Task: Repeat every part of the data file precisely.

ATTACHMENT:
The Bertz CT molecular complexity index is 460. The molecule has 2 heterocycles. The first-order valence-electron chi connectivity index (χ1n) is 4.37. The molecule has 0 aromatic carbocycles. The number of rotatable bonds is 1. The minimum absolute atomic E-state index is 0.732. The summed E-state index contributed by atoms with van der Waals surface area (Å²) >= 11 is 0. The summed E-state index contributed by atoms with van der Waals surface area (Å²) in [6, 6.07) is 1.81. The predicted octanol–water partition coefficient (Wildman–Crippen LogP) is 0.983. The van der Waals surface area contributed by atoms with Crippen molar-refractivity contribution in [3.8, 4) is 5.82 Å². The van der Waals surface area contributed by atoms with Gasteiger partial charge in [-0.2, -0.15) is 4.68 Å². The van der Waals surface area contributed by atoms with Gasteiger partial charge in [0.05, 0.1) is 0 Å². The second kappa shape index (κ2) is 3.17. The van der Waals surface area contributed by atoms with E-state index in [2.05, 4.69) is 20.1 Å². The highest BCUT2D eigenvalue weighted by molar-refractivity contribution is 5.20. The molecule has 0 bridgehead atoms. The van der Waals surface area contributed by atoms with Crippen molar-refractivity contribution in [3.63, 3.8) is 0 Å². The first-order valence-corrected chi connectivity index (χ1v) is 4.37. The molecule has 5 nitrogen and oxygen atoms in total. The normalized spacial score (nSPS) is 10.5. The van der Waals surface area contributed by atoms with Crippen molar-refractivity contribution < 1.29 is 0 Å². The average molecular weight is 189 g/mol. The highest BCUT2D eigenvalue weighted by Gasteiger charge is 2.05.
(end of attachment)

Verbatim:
The Bertz CT molecular complexity index is 460. The molecule has 2 heterocycles. The first-order valence-electron chi connectivity index (χ1n) is 4.37. The molecule has 0 aromatic carbocycles. The number of rotatable bonds is 1. The minimum absolute atomic E-state index is 0.732. The summed E-state index contributed by atoms with van der Waals surface area (Å²) >= 11 is 0. The summed E-state index contributed by atoms with van der Waals surface area (Å²) in [6, 6.07) is 1.81. The predicted octanol–water partition coefficient (Wildman–Crippen LogP) is 0.983. The van der Waals surface area contributed by atoms with Crippen molar-refractivity contribution in [3.8, 4) is 5.82 Å². The van der Waals surface area contributed by atoms with Gasteiger partial charge in [-0.2, -0.15) is 4.68 Å². The van der Waals surface area contributed by atoms with Gasteiger partial charge in [0.05, 0.1) is 0 Å². The second kappa shape index (κ2) is 3.17. The van der Waals surface area contributed by atoms with E-state index in [2.05, 4.69) is 20.1 Å². The highest BCUT2D eigenvalue weighted by molar-refractivity contribution is 5.20. The molecule has 0 bridgehead atoms. The van der Waals surface area contributed by atoms with Crippen molar-refractivity contribution in [3.63, 3.8) is 0 Å². The first-order valence-corrected chi connectivity index (χ1v) is 4.37. The molecule has 5 nitrogen and oxygen atoms in total. The normalized spacial score (nSPS) is 10.5. The van der Waals surface area contributed by atoms with Crippen molar-refractivity contribution < 1.29 is 0 Å². The average molecular weight is 189 g/mol. The highest BCUT2D eigenvalue weighted by Gasteiger charge is 2.05.